Paralegal Alliance Network (PAN)
Author: Jean
Published: Nov 27, 2012

Paralegal Alliance Network (PAN) is a network of Zambian non governmental organisations (NGOs).

Legal Resources Foundation Zambia
Author: Jean
Published: Apr 12, 2012

Legal Resources Foundation Zambia is a non-profit Foundation, established in 1993 providing legal aid, promoting human rights and conducting litigation in the public interest. Legal Resources Foundation is the leading provider of legal services to financially disadvantaged persons in Zambia.

Water in Zambian prisons cut-off
Author: Jean
Published: Feb 23, 2012

THE Lukanga Water and Sewerage Company yesterday disconnected water supply to all prisons in Central province to recover more than K200million (US$38000) owed in water bills, placing prisoners lives in jeopardy.

Imprisoned and imperiled: access to HIV and TB prevention and treatment, and denial of human rights, in Zambian prisons
Author: Jean
Published: Jun 02, 2011

Journal of the International AIDS Society 2011, 14:8. "To better understand the relationship between prison conditions, the criminal justice system, and HIV and TB in Zambian prisons, we conducted a mixed-method study, including: facility assessments and in-depth interviews with 246 prisoners and 30 prison officers at six Zambian prisons; a review of Zambian legislation and policy governing prisons and the criminal justice system; and 46 key informant interviews with government and non-governmental organization officials and representatives of international agencies and donors."

Unjust and Unhealthy: HIV, TB, and Abuse in Zambian Prisons
Author: Jean
Published: Apr 01, 2010

This report is the first analysis of prison health conditions in Zambia by independent human rights organizations. In preparing this report, PRISCCA, ARASA, and Human Rights Watch interviewed 246 prisoners, eight former prisoners, 30 prison officers, and conducted facility tours at six prisons throughout the central corridor of Zambia. The purpose of this research was to understand health conditions and human rights violations in Zambian prisons, and to provide recommendations for a future which respects the basic rights and minimum standards due to prisoners.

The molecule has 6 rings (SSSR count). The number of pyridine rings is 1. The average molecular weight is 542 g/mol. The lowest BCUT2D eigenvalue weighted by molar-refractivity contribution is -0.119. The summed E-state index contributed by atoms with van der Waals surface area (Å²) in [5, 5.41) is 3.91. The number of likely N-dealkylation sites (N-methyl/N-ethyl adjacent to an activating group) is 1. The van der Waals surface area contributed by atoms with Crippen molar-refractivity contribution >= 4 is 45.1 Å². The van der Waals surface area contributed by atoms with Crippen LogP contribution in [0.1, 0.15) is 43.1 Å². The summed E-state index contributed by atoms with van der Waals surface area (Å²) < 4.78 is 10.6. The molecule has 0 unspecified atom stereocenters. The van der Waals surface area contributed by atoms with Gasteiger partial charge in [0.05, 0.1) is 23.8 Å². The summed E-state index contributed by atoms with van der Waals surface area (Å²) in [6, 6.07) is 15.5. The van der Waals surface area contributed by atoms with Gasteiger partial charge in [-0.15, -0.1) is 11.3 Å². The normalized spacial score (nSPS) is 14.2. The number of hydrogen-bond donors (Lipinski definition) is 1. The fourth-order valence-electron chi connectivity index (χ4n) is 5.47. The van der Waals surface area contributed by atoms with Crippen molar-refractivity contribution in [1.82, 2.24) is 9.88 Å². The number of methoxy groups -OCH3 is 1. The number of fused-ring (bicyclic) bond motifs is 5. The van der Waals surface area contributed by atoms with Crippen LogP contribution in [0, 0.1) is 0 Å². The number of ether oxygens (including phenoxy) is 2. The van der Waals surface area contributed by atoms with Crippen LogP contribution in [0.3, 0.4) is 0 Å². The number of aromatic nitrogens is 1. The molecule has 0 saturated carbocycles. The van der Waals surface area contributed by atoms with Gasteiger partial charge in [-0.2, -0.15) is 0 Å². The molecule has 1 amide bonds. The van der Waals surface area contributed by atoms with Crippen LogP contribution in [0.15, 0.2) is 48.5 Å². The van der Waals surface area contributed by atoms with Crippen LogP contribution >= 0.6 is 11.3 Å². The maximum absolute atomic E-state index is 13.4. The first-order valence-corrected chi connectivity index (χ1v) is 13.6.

Chetankumar Shantkal Parekh v People (S.C.Z. Judgment No. 11 of 1995) [1995] ZMSC 25 (10 July 1995); (1995 ) SJ (SC)
Author: Jean
Published: Jul 10, 1995

(i) Where any trial is unreasonably delayed through no fault or strategem of the accused, the arrested person must be released on what one might call "constitutional bail". Such bail is available and clearly overrides any prohibitions in the lesser laws so that Article 13(3) would apply to any unreasonably delayed case, whatever the charge and whatever s.43 of the Act., or s.123 of the C.P.C. or any other similar law may say (ii) There is nothing in the Constitution which invalidates a law imposing a total prohibition on the release on bail of a person reasonably suspected of having committed a criminal offence, provided that he is brought to trial within a reasonable time after he has been arrested and detained (iii) Before the stage when a trial becomes unreasonably delayed, it is constitutionally permissible to authorise deprivation of liberty, if authorised by law, and without making any provision for bail under any circumstances